Vandals have been desecrating American flags in a small Texas town, in many cases destroying flags flying on the homes of currently-serving members of the armed services or U.S. veterans.
Seven flags have been torched on their flagpoles or torn down and incinerated in driveways in Weatherford, Texas, according to CBS
. But so far, police are clueless about the identity of the vandals.
"It's really unsettling," Karmann Goff, whose two sons are serving with the U.S. Army in Afghanistan, told KHOU TV
. "If you wanna go buy one and burn it, that is fine, but don't come and steal one on private property and desecrate the American flag."
"It's like losing a loved one," victim Linda Gilbert told NBC
. "It's the worst thing that ever happened to me in my life. We all have members of our families that have served and died fighting for this flag and I can't understand why anyone would want to destroy it.
"I can't talk without crying."
Capt. Greg Lance of the Weatherford Police Department said, "With this many and the way they're laying out the flags and burning them, it seems like they're trying to make a statement."
Weatherford Fire Marshal Bob Hopkins told CBS, "We had one woman whose two sons are serving in Afghanistan. She was very upset because that flag, for a lot of people, resembles their pride in their nation, their home, everything they believe in."
Weatherford, a city of about 25,000 located 20 miles from Fort Worth, bills itself as the peach capital of Texas and is the county seat of Parker County.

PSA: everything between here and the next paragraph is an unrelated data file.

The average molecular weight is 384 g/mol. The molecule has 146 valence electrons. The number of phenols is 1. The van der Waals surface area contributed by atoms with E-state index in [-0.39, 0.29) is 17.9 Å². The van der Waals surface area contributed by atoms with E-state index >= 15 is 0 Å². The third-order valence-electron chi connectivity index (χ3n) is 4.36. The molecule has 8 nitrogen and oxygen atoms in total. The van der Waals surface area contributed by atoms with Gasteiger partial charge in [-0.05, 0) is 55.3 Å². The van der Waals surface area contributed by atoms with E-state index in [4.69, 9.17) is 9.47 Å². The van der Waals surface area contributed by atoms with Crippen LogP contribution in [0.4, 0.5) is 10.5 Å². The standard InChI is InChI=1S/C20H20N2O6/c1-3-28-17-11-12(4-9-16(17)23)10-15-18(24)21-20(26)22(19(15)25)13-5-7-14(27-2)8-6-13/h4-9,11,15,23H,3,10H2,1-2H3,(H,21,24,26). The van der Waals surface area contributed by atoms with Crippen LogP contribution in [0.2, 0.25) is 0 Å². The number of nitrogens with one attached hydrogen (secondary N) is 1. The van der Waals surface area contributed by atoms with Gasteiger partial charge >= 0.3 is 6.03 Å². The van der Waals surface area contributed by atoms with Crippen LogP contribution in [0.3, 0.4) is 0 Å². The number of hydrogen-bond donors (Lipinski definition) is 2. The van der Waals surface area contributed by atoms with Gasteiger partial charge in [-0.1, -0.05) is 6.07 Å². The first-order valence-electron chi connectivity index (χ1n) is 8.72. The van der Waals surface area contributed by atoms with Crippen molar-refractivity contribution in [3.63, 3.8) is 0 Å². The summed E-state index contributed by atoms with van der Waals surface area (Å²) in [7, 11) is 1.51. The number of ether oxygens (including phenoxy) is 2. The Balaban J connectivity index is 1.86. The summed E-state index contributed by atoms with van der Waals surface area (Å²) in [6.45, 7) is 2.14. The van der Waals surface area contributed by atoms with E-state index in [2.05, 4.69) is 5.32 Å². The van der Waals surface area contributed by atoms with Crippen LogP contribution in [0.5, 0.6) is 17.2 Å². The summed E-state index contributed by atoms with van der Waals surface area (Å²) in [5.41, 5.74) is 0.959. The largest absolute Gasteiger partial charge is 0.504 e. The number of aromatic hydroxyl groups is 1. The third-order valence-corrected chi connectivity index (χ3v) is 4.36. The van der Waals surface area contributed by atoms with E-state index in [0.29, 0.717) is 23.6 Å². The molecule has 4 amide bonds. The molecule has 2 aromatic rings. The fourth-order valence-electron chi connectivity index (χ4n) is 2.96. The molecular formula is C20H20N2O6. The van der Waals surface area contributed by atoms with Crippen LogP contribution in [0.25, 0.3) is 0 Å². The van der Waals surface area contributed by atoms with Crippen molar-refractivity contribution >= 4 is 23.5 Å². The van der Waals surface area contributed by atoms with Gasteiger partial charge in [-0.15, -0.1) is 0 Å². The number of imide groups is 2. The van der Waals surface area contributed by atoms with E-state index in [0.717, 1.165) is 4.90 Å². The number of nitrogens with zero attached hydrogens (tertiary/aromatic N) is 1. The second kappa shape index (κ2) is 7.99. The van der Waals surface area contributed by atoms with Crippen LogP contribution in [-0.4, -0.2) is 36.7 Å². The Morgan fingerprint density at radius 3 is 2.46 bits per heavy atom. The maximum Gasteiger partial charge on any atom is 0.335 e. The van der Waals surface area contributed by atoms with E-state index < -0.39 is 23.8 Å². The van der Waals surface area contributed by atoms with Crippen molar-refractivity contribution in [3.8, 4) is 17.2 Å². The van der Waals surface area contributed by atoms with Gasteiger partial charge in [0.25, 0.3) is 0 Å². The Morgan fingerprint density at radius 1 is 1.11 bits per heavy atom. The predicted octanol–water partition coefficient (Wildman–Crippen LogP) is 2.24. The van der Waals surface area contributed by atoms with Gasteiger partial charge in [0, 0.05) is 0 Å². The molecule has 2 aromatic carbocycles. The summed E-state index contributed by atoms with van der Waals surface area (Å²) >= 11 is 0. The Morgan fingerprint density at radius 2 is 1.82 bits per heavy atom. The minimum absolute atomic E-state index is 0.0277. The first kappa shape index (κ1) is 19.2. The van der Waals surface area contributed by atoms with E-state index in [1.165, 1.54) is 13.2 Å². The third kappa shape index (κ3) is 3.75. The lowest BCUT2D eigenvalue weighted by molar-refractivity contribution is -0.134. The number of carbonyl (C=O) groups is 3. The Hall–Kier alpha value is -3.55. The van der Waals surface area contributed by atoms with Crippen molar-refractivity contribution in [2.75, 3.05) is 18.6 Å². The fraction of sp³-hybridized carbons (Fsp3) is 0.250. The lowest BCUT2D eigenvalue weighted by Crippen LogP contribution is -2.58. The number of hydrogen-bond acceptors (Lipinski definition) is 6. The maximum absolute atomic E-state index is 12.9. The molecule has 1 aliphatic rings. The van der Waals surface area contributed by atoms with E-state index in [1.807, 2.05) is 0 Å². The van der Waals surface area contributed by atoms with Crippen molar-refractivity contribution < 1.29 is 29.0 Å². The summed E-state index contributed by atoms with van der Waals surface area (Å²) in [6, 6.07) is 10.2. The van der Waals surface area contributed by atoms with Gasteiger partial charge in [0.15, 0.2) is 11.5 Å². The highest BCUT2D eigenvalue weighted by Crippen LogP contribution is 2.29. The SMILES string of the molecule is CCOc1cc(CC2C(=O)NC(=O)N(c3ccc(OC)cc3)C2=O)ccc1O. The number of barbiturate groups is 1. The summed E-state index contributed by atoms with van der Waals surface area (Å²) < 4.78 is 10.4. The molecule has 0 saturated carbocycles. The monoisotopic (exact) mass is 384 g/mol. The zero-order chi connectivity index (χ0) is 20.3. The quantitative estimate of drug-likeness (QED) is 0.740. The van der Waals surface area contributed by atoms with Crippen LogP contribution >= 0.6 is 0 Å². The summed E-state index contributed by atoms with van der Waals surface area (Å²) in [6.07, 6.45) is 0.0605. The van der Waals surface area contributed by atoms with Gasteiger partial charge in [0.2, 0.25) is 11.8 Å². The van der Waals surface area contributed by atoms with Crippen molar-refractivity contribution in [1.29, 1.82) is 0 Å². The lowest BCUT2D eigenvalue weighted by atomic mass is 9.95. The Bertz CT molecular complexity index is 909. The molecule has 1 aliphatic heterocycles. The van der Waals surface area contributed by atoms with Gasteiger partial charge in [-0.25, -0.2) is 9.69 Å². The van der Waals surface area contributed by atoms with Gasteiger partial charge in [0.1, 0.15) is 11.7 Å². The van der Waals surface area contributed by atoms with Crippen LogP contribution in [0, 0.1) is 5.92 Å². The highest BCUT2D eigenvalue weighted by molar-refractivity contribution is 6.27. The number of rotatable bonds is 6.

If caught, the vandals would be charged with arson. Burning flags remains a legal act, despite several congressional attempts to ban the practice, and even a move to pass a constitutional amendment. In Texas v. Johnson in 1989, the Supreme Court held that a law in Texas that banned burning the flag was unconstitutional, according to USHistory.org
However, Hopkins told NBC, "We take it very serious because arson, of course, is a very serious crime, and we don't want this to escalate."
Weatherford residents have reacted with anger. Gilbert immediately replaced her flag, and put up six more.
Resident and victim Linda Freiley told NBC that her flag was burned on the flagpole in her front yard.
"They just lowered it enough to where they could light it," she said. "I cried. I cried. My husband was in the military for 30 years and fought for that flag."
Mike Freiley, a 30-year Navy veteran, said, "It burnt and melted right there on the pole. Yeah, it makes me really angry."
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